What is life like with a large dog in central London?
October 27, 2021 3:04 PM   Subscribe

What are the pros and cons of bringing a 2yo male neutered golden retriever, to live for January through May in a flat just west of Paddington station, with hybrid work hours, some travel within what's left of the UK, some theatre-going and restaurant dining?

Job is paying for a nice flat in an area we might not have picked, but the landlord has consented to our well-behaved but puppy-ish dog. Combination of teaching in person and flexible work-from home admin. As USians, we're excited by the thought that much more of urban life and transport is dog-friendly in London than here, but is that really true? What downsides are we missing? What are great dog tips in London? (If you've recently flown from US to UK with a large dog, we would be interested in your experience, but maybe that's a different question).
(Some of the places-to-go listed in this old question still seem relevant.)
posted by Mngo to Travel & Transportation around London, England (9 answers total)
I didn't have a dog when I lived in London, but while your flat may be small, my experience is that London is a walking city with lots of parks. I lived in Clapham, where there were many parks. I'm not sure about the situation around Paddington Station. Central London perhaps a bit more challenging but i think it's very possible?

You should check out animal airport on Netflix if you want to know what the procedure of getting a pet into England is like.
posted by pazazygeek at 3:13 PM on October 27, 2021 [1 favorite]

Paddington is walking distant to both Hyde Park and Regents Park, so providing the flat is big enough to accomodate the dog you will be absolutely fine for walks. Paddington train station will also take you all sorts of places in the direction of Gloucester and the Cotswolds which are ideal for long walks in the country. Dogs are a part of everyday life in London on busses, tubes, trains.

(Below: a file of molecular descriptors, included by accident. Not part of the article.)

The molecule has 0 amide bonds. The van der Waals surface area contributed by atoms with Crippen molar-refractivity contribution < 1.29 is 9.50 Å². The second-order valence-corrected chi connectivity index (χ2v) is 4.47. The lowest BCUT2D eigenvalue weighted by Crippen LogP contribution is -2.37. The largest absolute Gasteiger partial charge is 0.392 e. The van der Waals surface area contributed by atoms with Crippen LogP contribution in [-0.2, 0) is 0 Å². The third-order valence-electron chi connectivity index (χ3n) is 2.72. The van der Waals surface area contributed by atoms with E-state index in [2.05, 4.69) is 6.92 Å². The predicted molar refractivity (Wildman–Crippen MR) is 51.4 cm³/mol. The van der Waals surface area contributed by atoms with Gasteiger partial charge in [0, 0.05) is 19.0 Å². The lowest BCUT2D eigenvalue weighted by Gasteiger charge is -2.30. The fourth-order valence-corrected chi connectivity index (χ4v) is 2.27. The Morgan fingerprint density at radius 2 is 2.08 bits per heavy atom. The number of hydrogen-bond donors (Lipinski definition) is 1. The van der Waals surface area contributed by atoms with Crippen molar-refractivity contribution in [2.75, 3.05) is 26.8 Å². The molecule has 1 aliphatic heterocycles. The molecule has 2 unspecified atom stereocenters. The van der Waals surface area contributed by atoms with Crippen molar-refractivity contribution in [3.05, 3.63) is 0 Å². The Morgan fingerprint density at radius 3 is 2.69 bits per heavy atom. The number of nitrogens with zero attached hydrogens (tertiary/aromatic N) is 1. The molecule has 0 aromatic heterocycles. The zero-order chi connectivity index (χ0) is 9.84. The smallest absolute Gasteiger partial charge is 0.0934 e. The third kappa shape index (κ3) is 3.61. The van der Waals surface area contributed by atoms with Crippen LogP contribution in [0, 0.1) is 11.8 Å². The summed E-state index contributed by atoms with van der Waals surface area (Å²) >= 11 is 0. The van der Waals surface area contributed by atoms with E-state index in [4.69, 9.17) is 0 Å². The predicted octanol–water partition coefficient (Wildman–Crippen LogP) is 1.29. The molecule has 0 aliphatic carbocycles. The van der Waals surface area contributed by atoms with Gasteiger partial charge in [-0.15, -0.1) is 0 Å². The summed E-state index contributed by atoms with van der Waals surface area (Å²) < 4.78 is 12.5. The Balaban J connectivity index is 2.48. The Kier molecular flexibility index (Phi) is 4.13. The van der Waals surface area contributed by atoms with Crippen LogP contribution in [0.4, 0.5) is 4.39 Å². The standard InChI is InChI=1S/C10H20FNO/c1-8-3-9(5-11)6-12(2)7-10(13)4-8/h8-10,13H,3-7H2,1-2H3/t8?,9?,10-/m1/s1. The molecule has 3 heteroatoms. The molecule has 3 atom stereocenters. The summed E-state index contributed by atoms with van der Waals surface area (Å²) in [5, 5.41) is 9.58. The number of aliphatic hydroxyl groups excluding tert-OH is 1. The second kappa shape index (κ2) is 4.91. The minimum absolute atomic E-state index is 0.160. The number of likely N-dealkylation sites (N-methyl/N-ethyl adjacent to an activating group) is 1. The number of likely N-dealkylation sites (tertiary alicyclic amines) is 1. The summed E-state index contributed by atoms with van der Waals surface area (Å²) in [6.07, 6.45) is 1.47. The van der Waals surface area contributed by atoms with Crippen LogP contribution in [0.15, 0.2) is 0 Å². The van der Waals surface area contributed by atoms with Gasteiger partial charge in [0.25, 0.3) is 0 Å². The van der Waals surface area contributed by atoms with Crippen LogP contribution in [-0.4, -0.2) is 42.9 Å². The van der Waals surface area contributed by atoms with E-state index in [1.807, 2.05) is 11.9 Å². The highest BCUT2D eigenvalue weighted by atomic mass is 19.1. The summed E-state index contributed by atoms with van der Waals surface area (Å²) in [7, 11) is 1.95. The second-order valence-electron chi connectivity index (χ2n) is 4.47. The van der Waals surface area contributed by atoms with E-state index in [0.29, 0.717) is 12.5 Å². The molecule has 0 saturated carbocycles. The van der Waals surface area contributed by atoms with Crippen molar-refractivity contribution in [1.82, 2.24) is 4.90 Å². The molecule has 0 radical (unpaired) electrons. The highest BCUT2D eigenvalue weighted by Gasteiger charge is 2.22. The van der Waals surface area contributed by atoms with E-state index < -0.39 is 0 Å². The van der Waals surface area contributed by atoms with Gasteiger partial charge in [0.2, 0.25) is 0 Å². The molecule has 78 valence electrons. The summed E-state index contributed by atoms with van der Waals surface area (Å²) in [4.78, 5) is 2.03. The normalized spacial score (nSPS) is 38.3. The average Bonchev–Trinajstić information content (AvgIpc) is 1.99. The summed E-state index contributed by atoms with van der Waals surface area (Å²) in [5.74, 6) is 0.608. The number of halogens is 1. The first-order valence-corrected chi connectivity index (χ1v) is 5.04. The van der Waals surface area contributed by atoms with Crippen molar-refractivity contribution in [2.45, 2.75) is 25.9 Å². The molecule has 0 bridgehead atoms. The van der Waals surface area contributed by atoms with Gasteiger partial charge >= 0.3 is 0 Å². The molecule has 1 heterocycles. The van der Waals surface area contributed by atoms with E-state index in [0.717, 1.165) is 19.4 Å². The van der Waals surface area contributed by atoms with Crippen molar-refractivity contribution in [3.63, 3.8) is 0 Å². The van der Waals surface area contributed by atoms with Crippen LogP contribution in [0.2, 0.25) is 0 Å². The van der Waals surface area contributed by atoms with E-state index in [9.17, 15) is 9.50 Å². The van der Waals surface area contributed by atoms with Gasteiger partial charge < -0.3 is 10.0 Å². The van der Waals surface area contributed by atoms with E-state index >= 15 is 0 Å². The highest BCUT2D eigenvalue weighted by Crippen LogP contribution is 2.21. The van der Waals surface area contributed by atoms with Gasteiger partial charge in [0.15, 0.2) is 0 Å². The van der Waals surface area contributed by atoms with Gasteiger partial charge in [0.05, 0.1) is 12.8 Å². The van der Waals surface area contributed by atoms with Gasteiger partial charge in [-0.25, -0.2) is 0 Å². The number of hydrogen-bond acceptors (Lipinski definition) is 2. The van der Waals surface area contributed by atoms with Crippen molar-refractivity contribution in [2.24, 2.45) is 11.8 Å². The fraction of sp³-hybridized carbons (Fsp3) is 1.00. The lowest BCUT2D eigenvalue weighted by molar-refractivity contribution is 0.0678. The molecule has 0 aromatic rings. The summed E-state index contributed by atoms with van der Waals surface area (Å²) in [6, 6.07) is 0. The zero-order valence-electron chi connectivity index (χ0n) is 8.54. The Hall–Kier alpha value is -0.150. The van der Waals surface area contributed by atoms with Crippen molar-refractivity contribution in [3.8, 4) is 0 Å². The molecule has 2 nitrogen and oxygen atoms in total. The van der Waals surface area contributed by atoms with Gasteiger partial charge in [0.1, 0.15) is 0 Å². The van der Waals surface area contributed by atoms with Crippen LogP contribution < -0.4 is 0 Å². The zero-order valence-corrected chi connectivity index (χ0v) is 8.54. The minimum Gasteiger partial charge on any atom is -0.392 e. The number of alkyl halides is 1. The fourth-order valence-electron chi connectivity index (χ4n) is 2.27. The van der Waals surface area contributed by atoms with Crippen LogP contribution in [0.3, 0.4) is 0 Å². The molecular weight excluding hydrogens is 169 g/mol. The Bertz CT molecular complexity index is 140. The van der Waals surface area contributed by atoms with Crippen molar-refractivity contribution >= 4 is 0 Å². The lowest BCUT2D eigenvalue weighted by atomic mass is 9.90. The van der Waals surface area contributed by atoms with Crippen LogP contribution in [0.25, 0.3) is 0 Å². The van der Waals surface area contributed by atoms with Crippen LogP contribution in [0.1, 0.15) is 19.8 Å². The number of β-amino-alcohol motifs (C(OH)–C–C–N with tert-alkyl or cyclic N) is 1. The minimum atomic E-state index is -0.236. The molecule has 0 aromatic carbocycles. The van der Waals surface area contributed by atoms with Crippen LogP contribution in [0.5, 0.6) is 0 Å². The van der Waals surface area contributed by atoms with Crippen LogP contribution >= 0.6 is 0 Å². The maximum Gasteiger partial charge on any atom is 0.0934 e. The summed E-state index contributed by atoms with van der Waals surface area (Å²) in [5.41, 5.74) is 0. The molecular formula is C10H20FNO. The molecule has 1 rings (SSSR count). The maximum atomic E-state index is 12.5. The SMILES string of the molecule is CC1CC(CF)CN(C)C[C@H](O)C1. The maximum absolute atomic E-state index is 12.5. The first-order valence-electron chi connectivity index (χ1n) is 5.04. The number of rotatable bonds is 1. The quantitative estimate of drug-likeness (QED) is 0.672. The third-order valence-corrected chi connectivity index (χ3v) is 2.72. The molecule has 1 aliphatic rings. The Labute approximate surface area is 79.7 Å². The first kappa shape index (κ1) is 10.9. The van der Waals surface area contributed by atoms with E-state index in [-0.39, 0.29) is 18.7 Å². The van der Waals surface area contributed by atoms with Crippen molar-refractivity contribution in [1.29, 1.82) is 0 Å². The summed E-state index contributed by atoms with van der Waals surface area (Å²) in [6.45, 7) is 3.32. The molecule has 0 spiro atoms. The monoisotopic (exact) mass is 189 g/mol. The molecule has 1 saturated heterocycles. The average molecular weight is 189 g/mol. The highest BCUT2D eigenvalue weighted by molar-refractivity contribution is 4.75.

posted by mani at 1:47 AM on October 28, 2021 [1 favorite]

The thing about dogs & the Tube is that they are not allowed to stand on the escalators, which means you have to pick them up and carry them. That could be why I've never seen a big dog on the Tube in the years I've lived here. I have seen larger dogs on trains and definitely on the Overground, but not on buses, where it's up to the discretion of the driver to let them on. As for dogs in the big tourist attractions like Trafalgar Square etc, that's going to depend on your dog - as you know London gets intensely crowded, so if your dog likes erratic & aggressive pedestrians on narrow sidewalks, great. In terms of dining, pubs + dogs can be an excellent match, and outside tables + dogs are too, but I've not seen dogs inside fancier restaurants and I've never seen a dog in a theatre or in a museum. I love dogs! Definitely not trying to be discouraging, but I don't think London is a dog paradise, except for the parks. The parks are great. As for flying into the UK, unless it's changed recently, you can't have your pet travel with you in the airline cabin, they have to fly in the luggage compartment.
posted by not_that_lilibet at 7:55 AM on October 28, 2021 [1 favorite]

Not London specific, but my dog lives between a lovely farm situation where he can roam freely and a third floor flat, and he very clearly likes both equally. The farm offers freedom and unlimited outdoor time, but the city offers thousands of interesting new smells, and snacks if he can manage to scoff them before I drag him away.
I don't bring him on the Metro (our Tube), and I take him for walks in the parks or on back streets at night when they are not crowded.
posted by mumimor at 12:05 PM on October 28, 2021